“I felt so out of place because I had been propelled into this environment that was unknown to me,” she said. “You start doubting yourself. Am I here because I’m just filling up a quota, because I’m Black, I’m an immigrant, I’m a foreigner—or because I’m a capable student, because I’m smart enough to make it through here?”

Mildred Johnson, formerly a student at Westchester Community College, similarly felt some trepidation when she participated in the program in 2000. She was 42 years old, one of the oldest students in her cohort, and questioned whether she belonged. But she found herself engrossed in her liberal arts classes, and after the program, went on to earn a bachelor’s degree at Vassar, two master’s degrees from Johns Hopkins University and a doctorate from the Chicago School of Professional Psychology last year.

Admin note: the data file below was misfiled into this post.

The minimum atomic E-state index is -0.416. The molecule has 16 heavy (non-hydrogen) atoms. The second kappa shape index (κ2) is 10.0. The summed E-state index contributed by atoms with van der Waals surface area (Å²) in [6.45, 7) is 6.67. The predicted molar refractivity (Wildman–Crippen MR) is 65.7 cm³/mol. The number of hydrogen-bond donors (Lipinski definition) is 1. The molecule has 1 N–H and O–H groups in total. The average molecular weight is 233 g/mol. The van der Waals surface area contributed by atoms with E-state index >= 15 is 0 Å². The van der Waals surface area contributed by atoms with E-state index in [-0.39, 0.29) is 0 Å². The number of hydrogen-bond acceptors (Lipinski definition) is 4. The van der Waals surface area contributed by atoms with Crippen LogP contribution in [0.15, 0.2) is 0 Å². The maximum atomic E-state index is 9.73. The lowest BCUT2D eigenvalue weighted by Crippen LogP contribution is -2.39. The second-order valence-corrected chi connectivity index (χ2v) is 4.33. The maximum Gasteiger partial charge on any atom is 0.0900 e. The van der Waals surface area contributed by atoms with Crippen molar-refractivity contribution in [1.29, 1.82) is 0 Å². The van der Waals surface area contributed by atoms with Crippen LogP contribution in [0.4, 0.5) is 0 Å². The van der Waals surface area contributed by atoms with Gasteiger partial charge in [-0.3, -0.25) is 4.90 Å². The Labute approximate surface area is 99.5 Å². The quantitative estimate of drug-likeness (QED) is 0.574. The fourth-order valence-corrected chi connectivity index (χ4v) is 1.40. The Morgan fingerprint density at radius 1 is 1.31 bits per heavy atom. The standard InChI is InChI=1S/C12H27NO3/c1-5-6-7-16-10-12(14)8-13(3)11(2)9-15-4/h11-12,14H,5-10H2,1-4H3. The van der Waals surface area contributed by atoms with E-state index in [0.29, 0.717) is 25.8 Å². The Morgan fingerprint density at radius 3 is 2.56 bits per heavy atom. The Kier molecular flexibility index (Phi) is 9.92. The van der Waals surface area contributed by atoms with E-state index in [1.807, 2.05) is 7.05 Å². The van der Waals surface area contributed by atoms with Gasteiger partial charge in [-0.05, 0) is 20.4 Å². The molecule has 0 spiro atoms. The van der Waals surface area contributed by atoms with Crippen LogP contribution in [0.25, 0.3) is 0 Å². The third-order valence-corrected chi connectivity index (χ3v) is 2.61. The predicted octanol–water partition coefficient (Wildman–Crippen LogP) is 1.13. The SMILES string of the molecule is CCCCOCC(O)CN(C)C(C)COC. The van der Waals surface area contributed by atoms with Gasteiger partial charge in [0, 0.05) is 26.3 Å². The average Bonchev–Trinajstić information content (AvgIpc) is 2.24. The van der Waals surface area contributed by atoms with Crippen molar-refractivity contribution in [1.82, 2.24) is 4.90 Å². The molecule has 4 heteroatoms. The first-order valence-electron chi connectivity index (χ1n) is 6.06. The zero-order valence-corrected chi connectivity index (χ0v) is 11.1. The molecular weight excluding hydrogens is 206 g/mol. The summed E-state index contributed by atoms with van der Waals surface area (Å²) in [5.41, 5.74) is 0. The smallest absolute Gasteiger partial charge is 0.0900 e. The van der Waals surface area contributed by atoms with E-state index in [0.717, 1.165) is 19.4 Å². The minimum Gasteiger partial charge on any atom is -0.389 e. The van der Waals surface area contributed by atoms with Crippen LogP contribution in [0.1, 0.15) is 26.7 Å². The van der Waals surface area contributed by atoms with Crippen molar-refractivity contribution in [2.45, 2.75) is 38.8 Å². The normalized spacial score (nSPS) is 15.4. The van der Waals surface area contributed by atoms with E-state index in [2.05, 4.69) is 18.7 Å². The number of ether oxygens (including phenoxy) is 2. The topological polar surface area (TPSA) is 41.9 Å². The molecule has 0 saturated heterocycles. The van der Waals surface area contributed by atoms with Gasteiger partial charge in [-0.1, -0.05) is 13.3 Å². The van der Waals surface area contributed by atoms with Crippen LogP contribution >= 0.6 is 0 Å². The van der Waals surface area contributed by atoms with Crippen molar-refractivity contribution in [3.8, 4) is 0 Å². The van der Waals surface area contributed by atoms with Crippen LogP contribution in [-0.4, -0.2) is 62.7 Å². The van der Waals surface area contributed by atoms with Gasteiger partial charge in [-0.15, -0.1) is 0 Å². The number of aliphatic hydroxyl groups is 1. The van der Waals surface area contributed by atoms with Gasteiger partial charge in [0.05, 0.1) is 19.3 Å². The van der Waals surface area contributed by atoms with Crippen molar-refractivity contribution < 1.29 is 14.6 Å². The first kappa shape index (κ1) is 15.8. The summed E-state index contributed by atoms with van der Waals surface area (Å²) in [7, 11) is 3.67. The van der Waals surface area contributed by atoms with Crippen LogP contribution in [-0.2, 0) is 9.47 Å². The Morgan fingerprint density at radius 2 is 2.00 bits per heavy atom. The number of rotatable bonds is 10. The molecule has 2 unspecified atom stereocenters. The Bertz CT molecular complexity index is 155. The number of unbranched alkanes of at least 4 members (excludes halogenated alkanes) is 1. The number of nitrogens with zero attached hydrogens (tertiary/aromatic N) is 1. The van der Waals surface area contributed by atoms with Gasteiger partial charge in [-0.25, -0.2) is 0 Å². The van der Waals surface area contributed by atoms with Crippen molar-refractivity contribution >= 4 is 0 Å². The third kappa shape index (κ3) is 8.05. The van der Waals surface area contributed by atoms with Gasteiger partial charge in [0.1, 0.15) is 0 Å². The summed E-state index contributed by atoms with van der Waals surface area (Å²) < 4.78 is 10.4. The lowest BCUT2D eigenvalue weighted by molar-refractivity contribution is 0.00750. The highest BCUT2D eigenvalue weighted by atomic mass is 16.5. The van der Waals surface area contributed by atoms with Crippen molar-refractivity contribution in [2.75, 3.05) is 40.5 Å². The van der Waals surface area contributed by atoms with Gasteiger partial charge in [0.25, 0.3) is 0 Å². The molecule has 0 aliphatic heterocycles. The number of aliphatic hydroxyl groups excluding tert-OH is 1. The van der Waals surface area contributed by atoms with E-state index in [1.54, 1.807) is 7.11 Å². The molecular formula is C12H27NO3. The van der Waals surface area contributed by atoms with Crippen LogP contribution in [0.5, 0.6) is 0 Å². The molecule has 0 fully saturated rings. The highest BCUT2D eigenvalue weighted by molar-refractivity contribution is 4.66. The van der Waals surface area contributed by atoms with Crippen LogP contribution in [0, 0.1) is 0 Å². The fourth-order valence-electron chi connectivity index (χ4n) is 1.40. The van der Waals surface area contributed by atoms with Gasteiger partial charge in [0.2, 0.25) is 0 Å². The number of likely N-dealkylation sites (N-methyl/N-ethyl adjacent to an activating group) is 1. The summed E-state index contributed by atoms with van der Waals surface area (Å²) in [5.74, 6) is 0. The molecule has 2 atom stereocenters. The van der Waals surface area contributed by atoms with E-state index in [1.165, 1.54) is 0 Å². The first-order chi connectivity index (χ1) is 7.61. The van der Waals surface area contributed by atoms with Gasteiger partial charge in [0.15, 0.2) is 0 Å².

“I got a worldview,” she said. “I got a view of philosophy, a different way to think. It was a transformative moment for me, just the exposure and the expansion.”

A ‘Culture Change’

Feedback from alumni has prompted Vassar leaders to consider changes to their program, including more supports to foster a sense of belonging and more robust mental health services.

Mary Gallagher, president of Los Angeles City College, said she’s also discussing with Vassar administrators an augmented or virtual reality version of the Exploring Transfer program designed for students who can’t take five weeks to go to Vassar’s campus, like single parents, working students and students taking care of elderly family members. She noted that most community college students attend college part-time and are juggling other responsibilities.